Video of the StellrLumé Domes at Questacon, StellrScope Exhibition.
The StellrLumé Domes installation, StellrScope, uses Spatial Augmented Reality (SAR) techniques to bring computer graphics into the human-scale physical environment. In order to facilitate interaction between the graphics and visitors, overhead depth cameras are used that sense red, green and blue as well as distance for every pixel. Custom software then extracts the human form, such as hands, over the top of the projection surface. Elements of the digital content are selected based on where ‘virtual shadows’ land. The audience must become active participants in order to experience the entire narrative.
The StellrLumé Domes are part of the ‘StellrScope’ Centenary of Canberra Science Art Commission and celebrate the story of wheat innovation over 100 years. The focus of these research was undertaken at CSIRO who were the Science Art Commission host, resident at the Future Food Flagship and Computational Informatics.
Eleanor Gates-Stuart – Artist & Producer
Matt Adcock – Software Engineer
David Feng – Software Engineer
David Lovell – Transformational Bioinformatics Leader
Sherry Mayo – Research Scientist
Chuong Nguyen – Quantative Imaging
StellrScope Music Composition by Marlene Radice
Excerpts, ‘A Nation is Built’ 1938 (Frank Hurley, Australia) NFSA title ID 7586. Courtesy of the National Film & Sound Archive of Australia
William Farrer Archives, Courtesy of the National Library of Australia and the William Farrer Trust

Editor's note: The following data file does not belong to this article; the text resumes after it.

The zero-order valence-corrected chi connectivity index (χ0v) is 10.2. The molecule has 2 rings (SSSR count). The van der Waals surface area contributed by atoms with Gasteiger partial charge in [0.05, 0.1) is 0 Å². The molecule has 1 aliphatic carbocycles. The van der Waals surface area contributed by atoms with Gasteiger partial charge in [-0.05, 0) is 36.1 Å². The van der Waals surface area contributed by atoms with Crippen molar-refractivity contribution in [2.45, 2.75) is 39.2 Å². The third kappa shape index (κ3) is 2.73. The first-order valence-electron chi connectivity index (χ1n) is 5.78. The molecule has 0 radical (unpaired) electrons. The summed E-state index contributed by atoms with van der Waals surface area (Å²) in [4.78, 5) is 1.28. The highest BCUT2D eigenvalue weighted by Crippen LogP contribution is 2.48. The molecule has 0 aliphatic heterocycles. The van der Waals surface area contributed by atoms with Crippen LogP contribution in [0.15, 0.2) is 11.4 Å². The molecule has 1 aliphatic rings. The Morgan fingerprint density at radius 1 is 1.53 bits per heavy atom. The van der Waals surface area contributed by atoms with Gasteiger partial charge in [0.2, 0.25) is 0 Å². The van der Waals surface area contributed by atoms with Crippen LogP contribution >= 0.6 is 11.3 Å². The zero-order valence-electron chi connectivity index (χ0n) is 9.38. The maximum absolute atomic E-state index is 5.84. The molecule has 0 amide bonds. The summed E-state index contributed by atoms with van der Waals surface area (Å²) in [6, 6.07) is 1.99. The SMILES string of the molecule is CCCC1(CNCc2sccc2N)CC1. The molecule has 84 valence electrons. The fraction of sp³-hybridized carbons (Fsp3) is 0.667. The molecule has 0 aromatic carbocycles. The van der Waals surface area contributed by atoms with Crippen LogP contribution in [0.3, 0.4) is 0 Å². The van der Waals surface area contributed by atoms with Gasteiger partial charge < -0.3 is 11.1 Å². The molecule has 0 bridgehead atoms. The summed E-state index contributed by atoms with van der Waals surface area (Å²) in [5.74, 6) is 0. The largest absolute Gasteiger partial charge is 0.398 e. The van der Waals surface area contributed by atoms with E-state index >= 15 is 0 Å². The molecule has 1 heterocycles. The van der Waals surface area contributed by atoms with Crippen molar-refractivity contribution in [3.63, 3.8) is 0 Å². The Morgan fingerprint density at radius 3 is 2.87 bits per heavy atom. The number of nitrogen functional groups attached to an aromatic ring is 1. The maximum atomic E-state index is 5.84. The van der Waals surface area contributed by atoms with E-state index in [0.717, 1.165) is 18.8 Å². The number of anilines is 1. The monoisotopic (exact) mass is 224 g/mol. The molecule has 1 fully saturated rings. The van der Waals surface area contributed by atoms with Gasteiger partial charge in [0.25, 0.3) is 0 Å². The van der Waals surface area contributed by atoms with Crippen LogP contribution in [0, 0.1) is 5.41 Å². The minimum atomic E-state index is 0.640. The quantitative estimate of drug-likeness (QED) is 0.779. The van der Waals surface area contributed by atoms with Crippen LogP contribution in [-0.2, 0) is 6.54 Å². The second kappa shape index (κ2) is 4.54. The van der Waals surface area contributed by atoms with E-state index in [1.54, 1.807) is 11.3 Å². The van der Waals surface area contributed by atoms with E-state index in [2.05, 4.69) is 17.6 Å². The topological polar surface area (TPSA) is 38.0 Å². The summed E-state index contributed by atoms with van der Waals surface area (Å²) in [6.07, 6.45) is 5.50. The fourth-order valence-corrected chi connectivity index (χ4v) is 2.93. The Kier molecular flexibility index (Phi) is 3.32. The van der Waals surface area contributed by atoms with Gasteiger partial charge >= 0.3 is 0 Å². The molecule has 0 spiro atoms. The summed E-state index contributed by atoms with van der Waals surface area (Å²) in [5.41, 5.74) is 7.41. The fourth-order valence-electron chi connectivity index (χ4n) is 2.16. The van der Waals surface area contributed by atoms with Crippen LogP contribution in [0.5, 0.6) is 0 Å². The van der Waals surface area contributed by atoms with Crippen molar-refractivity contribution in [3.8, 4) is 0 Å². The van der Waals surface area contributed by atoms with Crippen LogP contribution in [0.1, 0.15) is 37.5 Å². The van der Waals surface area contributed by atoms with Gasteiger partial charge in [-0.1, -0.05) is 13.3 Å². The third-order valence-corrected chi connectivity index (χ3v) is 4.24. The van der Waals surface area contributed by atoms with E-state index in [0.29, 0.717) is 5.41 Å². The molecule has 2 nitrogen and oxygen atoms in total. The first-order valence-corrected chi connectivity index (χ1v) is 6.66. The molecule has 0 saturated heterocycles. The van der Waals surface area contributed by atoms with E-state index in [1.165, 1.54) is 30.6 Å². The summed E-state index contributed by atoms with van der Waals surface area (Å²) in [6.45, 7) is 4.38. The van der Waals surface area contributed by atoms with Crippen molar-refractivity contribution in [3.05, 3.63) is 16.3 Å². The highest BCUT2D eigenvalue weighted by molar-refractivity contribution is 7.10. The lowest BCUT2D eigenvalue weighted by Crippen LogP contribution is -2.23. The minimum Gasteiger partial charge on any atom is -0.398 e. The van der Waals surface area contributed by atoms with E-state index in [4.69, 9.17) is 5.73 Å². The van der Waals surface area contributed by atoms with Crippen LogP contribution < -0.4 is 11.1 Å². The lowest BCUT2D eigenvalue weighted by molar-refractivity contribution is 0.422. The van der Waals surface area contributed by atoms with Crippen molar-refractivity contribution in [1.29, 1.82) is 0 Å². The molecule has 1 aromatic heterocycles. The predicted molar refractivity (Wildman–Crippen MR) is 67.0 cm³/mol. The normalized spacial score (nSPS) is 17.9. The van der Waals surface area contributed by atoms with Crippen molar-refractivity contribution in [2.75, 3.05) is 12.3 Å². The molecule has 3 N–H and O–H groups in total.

© Eleanor Gates-Stuart
This is my first post of 2013 – the Centenary of Canberra Year. Having recently returned to view William Farrer Diaries at the National Library of Australia, I felt inspired to create this image dedicated to William Farrer.
Last year, I remember being in the manuscipts room at the NLA and feeling overwhelmed with all the artifacts at hand, yet very excitied and now back on track to see where this journey takes the research.
I found the carbon paper in his diary intriguing, a single piece of paper that holds so much information, a layering of sentence upon sentence .. words .. more words. It resonated with the way I produce much of my work, embedding layers and layers of information as a foundation and structure.
Unfortunately, this image does not give you the feeling of handling the book and the incredible sound of the crisp delicate paper.. something that has so much history and with context to Australia’s wheat legacy.
I hope to include more of William Farrer in my exhibition in August – the influence is already there.